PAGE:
The downside of not having a default case is, of course, more boilerplate to write. […] This isnʼt fun to write, and it would get even worse with more cases. The number of states the
switchstatement must distinguish grows quadratically with the number of cases in the enum.
You can make this considerably more manageable with some intelligent application of the
_placeholder pattern. While we saw above that a single default clause is not enough, one pattern per case is.
Unfortunately, like the enum example I talked about in the previous post, this conformance to
Equatableis very fragile: every time you add a property to the struct, you have to remember to also update the implementation of the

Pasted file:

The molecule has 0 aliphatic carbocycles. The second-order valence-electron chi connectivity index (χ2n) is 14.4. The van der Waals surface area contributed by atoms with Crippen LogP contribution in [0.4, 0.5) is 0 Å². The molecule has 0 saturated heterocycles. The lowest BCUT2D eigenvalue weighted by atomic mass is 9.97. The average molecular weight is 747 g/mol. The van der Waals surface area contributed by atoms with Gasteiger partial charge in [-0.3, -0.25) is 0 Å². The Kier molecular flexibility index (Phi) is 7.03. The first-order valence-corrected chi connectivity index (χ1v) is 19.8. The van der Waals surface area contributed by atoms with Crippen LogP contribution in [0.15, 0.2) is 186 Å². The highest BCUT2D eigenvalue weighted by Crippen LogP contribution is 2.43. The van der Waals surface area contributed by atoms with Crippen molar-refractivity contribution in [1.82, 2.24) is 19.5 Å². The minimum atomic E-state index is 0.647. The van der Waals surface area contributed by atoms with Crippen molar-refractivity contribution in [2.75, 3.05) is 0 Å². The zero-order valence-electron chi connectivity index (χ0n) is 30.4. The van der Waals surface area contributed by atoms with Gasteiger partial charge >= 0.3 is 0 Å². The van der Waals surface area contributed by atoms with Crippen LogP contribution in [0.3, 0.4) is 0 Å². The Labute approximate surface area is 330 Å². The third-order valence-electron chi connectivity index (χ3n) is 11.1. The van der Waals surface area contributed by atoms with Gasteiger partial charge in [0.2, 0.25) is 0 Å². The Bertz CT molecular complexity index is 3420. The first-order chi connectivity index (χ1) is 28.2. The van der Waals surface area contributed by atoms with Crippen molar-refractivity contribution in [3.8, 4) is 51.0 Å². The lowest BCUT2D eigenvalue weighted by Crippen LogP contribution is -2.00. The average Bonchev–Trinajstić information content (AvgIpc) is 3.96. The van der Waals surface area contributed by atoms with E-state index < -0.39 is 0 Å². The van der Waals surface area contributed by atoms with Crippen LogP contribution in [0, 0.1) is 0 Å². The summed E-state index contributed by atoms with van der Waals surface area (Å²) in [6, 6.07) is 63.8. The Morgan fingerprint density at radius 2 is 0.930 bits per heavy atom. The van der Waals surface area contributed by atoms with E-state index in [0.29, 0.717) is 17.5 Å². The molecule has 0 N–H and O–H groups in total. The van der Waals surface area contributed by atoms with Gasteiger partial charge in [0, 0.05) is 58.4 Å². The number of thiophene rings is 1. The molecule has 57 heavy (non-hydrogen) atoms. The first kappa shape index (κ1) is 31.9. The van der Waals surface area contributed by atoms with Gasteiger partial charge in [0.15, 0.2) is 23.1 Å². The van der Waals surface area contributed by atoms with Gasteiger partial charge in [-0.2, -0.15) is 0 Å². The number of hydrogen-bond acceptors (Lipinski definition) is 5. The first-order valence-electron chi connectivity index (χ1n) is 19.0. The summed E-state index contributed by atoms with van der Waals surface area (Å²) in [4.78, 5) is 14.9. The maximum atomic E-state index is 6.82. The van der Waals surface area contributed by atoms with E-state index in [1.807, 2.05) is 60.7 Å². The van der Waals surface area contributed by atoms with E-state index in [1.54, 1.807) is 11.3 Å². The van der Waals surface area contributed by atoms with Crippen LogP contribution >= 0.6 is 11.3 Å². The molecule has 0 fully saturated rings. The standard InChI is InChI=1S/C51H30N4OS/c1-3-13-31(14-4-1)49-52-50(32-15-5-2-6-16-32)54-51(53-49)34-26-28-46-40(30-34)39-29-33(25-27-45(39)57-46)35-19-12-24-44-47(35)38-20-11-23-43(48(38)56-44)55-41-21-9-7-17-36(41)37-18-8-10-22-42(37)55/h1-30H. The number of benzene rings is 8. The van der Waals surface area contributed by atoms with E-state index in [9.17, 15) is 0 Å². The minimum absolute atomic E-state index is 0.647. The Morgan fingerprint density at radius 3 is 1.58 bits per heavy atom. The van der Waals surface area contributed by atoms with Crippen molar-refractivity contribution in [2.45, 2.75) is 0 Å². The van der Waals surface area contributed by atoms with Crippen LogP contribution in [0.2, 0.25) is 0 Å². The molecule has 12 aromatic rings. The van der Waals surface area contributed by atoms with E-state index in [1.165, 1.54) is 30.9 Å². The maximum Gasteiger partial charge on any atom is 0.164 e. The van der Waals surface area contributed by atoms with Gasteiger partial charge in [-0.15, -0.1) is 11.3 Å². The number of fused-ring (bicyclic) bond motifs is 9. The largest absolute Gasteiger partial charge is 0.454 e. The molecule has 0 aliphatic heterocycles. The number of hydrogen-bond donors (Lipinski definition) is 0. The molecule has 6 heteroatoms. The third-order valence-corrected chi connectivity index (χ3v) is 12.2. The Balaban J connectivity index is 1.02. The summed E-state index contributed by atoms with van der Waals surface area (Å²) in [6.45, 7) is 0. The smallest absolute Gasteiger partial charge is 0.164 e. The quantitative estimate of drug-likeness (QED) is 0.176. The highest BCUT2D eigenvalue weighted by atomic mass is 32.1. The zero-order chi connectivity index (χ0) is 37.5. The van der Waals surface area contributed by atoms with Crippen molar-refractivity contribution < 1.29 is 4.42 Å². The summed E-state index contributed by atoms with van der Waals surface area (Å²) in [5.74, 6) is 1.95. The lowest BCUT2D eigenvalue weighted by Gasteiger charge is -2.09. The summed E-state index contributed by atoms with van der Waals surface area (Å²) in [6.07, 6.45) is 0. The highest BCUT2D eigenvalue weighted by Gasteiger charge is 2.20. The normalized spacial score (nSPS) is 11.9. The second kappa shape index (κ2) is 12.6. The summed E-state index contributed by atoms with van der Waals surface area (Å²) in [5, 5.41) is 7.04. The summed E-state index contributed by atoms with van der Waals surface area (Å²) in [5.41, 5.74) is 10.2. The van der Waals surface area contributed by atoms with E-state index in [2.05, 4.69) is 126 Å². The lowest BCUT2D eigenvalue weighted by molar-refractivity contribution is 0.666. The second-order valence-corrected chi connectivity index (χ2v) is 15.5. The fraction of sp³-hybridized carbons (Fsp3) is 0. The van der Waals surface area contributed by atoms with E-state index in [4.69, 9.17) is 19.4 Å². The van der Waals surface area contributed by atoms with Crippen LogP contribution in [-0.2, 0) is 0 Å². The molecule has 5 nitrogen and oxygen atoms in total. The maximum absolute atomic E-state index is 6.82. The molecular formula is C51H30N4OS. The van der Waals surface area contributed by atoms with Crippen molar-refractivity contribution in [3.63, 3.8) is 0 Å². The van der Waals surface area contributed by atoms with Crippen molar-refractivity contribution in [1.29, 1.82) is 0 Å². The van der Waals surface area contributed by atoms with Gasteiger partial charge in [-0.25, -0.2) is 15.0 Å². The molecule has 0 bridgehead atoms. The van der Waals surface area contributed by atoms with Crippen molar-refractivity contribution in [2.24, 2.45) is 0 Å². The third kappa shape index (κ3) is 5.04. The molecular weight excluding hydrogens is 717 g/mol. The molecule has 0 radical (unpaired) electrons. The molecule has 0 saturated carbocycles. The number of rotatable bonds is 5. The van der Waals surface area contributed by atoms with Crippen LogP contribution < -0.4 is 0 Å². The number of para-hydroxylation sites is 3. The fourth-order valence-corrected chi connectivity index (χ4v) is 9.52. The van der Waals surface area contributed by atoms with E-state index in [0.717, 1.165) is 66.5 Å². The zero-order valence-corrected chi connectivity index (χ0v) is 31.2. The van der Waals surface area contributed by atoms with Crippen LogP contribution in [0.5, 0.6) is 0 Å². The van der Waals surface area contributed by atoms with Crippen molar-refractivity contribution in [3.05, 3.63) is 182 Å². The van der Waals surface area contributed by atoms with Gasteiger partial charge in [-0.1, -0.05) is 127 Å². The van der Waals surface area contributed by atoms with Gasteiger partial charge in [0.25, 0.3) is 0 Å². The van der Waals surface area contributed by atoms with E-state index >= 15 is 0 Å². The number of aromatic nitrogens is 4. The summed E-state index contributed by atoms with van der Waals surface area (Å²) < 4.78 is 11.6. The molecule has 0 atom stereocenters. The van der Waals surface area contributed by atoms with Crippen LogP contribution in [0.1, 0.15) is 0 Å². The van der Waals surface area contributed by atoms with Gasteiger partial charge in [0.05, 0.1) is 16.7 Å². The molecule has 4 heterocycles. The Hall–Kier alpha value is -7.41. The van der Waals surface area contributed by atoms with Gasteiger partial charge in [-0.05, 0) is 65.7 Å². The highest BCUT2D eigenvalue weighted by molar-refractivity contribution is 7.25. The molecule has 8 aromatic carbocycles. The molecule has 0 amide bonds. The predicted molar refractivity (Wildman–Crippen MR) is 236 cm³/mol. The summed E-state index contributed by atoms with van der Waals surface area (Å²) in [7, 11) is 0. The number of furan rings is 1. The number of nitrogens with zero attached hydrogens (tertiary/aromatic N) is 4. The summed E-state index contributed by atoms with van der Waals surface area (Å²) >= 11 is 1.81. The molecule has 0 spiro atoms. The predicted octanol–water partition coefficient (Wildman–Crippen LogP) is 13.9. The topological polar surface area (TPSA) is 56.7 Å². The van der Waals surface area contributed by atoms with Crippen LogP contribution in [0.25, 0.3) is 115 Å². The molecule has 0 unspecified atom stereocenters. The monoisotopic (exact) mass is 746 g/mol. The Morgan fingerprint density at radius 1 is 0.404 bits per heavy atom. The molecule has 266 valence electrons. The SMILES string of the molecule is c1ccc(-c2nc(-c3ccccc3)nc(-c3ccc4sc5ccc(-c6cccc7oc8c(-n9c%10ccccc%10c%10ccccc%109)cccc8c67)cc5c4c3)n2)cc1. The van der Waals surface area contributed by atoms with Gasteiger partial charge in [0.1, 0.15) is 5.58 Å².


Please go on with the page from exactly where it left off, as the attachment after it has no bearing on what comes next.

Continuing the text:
==function. If you forget, your
Equatableconformance will be broken, and depending on how good your tests are this bug has the potential to go undetected for a long time — the compiler wonʼt be able to help you here.
It occurred to me to use the standard libraryʼs
dumpfunction as a safeguard.
dumpis interesting because it uses Swiftʼs reflection capabilities to create a string representation of a value or object that includes all storage fields.
The biggest drawback of the solution might be that
dumpis not a perfectly reliable way to determine equality. It should be pretty good at avoiding false negatives, but youʼll probably see some false positives, i.e. values that really are equal but whose
dumpoutputs are different.
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